Former Tai Po Police Station [1899- ]

Submitted by David on Tue, 10/12/2010 - 16:36
Current condition
In use
Date completed

This is one of the buildings under the Government's 'Revitalisation Scheme'. The selected project is "The Green Hub for sustainable living", by the Kadoorie Farm and Botanic Garden Corporation.

Some highlights:

  • Restoring the original architectural characteristics of the buildings and replace outbuildings with theme-gardens to bring the courtyard back to life;
  • Minimising architectural additions and use the buildings to serve similar functions as if they were in the old days, for example, the Canteen Block will host a canteen to promote a low-carbon diet; the bedrooms at the Main Building will support the educational programmes and training camps; the original outlook of the Cell and Amory will be preserved as part of a heritage exhibition and trail;

They also plan major work on the "neglected gardens of the site". Work is estimated to be finished in the second half of 2013.

More information:

Links via Guy Shirra.

Photos that show this Place


A very little known part of Hong Kong's history was the violent resistance to the British occupation of the New Territories in 1899. Dismissed by the British as a couple of scuffles the quoted article shows that it was much more than that. I have placed the account under the Ping Shan & Tai Po Police Stations, the Lam Tsuen valley & Sham Chun as these were the key locations during during the conflict


The Tensions at Ping Shan Police Station is here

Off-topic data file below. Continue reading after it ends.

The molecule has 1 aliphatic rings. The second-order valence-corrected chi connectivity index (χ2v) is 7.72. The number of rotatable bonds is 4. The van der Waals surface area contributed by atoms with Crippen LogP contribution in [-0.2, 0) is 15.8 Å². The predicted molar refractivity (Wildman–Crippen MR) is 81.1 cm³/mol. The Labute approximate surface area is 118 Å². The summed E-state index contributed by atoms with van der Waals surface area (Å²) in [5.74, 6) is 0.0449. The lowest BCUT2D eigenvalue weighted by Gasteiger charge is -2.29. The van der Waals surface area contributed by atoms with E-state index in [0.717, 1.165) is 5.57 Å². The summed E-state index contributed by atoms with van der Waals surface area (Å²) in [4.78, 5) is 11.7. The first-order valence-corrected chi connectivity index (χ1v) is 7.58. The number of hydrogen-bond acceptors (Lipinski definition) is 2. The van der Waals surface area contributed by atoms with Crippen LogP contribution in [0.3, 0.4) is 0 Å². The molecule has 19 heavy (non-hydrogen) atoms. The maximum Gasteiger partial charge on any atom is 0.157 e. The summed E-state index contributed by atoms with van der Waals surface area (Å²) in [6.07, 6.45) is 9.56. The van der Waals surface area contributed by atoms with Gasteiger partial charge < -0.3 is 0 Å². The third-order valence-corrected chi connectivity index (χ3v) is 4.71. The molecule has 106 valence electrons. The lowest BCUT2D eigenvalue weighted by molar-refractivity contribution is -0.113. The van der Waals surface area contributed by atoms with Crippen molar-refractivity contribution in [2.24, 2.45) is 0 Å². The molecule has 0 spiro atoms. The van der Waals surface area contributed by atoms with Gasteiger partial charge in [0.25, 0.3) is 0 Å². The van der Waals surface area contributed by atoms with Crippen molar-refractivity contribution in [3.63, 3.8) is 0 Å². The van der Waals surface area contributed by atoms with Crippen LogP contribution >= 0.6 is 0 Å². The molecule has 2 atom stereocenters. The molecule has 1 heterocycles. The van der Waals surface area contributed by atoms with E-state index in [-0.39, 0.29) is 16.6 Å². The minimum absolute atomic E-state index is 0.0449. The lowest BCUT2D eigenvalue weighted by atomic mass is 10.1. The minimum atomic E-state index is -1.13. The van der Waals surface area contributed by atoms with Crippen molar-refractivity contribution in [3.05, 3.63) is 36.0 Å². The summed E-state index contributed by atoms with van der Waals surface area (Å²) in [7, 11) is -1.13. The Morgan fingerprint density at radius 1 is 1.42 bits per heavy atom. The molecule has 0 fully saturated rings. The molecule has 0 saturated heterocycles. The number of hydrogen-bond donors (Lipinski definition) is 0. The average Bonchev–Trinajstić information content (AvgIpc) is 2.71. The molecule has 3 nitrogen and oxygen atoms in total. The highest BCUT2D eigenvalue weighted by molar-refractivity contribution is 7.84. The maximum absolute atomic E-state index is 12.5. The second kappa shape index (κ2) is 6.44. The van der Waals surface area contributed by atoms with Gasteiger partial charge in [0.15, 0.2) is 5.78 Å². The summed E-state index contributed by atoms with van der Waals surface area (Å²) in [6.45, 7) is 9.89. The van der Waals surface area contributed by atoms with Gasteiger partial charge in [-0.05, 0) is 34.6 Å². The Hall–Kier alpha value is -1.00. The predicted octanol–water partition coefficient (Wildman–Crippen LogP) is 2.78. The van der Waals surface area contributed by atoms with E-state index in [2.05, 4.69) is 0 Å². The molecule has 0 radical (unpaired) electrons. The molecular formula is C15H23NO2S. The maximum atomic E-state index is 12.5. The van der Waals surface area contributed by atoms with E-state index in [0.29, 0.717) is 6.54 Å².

The first confrontation between the Ts'at Yeuk and the vanguard of the occupying force occurred at Tai Po. Since late March, contractors had been erecting matsheds for the Hong Kong authorities on a hill near the market. Work had been obstructed by local villagers who claimed that the hill was private land and that the matsheds would disturb the feng shui of the area. On 3rd April Captain-Superintendent May set off for Tai Po, with a mixed party of Sikh policemen from Hong Kong and a detachment of Chinese soldiers, which had been temporarily assigned to him by the Commander of the Chinese military garrison stationed at Kowlocn City. He hoped to get work on the matsheds started again and intended to leave the soldiers as a guard for the construction materials, pending assumption of British authority in the Territory.  


May arrived at Tai Po early in the afternoon and went to a nearby temple — almost certainly the Man Mo Miu — where he knew he would meet local leaders. A large crowd gathered, both within the temple and in the narrow street outside. His efforts at persuasion failed and the bystanders "became very offensive in their language and demeanour . . ," May thought it wise to leave, but hope of a dignified withdrawal ended as soon as the British party reached the street. They were set upon by an angry crowd, wielding brooms, buckets, and other improvised weapons. An escape was made after the soldiers had threatened the crowd with their rifles and the Sikhs had made a bayonet charge to clear a a path.


When the party regained their boat May sent the civilians back to Hong Kong. He took the remainder of his men to the matshed hill, where he intended to spend the night. As May deployed his men on the hillside, men from Fan Leng took the card of Man Cham-tsun — leader of the Man lineage of Tai Hang — to villages throughout the area, asking for help in an assault on his position.


When darkness fell, May could see lights in the five villages nearest the hill and more lights moving along the footpaths to the rear of his position. Bombs were exploded in the adjacent valley and parties whistled and signalled as they moved forward. Realising that he could not hold the hill, May withdrew to an adjacent one and from there watched the attack. A signal drum sounded and there was a concerted rush from all sides to the crest of the hill. The matsheds were fired and a search begun for the British party. May and his men hid in a thicket of rushes and cactus until early the next morning, when they were able to escape unobserved. 


Source: Militia, Market and Lineage: Chinese Resistance to the occupation of Hong Kong's New Territories in 1899. R. G. Groves.  RASHK Vol 9 (1969) p.51-52 


The fight continued with a much larger battle in the Lam Tsuen Valley on the 17th & 18th April here

Occupation of Sham Chun here